Environmental sociology was born to study the interaction of human societies with the material world, yet the concept of matter has been neglected. Possibly for this reason, the material (or ontological) ‘turn’ taking place in social theory hasinvolved the discipline more marginally than other fields. The relevance of new materialist positions to environmental sociology is addressed. On one side, the realism/constructionism diatribe is sidestepped by an understanding of knowledge and materiality as mutually constituted and incessantly remoulded, and of agency as distributed among human and nonhuman entities, hence humble and non-dominative. On the other, the traditional idea of critique is replaced by a case for affirmative, embodied practices, arguably exemplified by emergent environmental mobilizations. At a closer look, however, new materialist standpoints result embroiled with the Western metaphysical tradition, neglecting how today non-dualist modalities may end up supporting, rather than opposing, exploitative orientations like those emergent in biotech and climate policy. Environmental sociology should address the new theoretical tide with care, working on and with non-dualist standpoints without forgetting the unbridgeable gap between matter and its ontologies. To this purpose the theoretical heritage of the discipline, and namely Adorno’s negative dialectics, may turn out valuable.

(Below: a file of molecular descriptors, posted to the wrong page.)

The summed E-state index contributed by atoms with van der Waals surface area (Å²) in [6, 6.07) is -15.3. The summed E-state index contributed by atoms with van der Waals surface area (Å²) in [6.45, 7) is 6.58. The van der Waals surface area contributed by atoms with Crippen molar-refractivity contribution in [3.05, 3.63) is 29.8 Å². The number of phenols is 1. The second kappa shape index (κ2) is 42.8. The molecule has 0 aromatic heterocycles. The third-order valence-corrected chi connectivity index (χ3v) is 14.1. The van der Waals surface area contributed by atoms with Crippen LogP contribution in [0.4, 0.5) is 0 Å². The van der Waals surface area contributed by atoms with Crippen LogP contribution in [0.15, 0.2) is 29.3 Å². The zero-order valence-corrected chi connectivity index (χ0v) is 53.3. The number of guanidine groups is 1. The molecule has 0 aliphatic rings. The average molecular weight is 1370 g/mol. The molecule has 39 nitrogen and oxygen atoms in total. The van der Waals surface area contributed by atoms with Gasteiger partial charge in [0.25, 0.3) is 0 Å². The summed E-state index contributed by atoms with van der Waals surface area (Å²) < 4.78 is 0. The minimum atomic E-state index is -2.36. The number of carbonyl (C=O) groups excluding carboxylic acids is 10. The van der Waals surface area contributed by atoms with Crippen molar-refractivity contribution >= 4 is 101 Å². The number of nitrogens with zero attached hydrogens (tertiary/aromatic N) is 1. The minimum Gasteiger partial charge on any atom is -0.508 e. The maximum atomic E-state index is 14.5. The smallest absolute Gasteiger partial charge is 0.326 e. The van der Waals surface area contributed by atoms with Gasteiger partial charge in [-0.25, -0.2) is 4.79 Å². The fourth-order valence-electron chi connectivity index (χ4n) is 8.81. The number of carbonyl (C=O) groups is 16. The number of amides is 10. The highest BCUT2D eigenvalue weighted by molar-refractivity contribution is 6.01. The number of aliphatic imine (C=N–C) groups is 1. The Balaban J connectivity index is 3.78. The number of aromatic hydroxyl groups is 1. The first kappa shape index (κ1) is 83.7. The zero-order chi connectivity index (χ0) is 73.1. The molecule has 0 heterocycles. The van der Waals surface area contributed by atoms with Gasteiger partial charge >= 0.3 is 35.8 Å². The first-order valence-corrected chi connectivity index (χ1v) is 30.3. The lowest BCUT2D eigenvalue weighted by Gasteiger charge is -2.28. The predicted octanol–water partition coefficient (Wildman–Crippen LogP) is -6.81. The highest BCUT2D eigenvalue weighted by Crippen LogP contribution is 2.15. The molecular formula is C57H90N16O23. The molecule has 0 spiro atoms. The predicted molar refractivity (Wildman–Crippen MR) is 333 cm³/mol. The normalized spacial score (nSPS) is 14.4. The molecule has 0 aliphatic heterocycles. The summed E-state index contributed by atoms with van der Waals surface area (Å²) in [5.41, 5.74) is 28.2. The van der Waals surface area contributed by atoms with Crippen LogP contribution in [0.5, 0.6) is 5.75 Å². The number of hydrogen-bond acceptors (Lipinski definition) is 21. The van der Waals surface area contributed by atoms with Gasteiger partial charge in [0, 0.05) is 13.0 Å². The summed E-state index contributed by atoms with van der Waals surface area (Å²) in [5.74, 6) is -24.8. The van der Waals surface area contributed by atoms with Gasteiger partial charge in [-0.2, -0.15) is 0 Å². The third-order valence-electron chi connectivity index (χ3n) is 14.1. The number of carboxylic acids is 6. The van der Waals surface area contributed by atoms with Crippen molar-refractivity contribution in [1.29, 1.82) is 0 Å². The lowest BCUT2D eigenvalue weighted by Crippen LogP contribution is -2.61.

Catching up with things? Environmental sociology and the material turn in social theory

PELLIZZONI, LUIGI
2016

Abstract

Environmental sociology was born to study the interaction of human societies with the material world, yet the concept of matter has been neglected. Possibly for this reason, the material (or ontological) ‘turn’ taking place in social theory hasinvolved the discipline more marginally than other fields. The relevance of new materialist positions to environmental sociology is addressed. On one side, the realism/constructionism diatribe is sidestepped by an understanding of knowledge and materiality as mutually constituted and incessantly remoulded, and of agency as distributed among human and nonhuman entities, hence humble and non-dominative. On the other, the traditional idea of critique is replaced by a case for affirmative, embodied practices, arguably exemplified by emergent environmental mobilizations. At a closer look, however, new materialist standpoints result embroiled with the Western metaphysical tradition, neglecting how today non-dualist modalities may end up supporting, rather than opposing, exploitative orientations like those emergent in biotech and climate policy. Environmental sociology should address the new theoretical tide with care, working on and with non-dualist standpoints without forgetting the unbridgeable gap between matter and its ontologies. To this purpose the theoretical heritage of the discipline, and namely Adorno’s negative dialectics, may turn out valuable.
http://dx.doi.org/10.1080/23251042.2016.1190490
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Utilizza questo identificativo per citare o creare un link a questo documento: http://hdl.handle.net/11368/2888714
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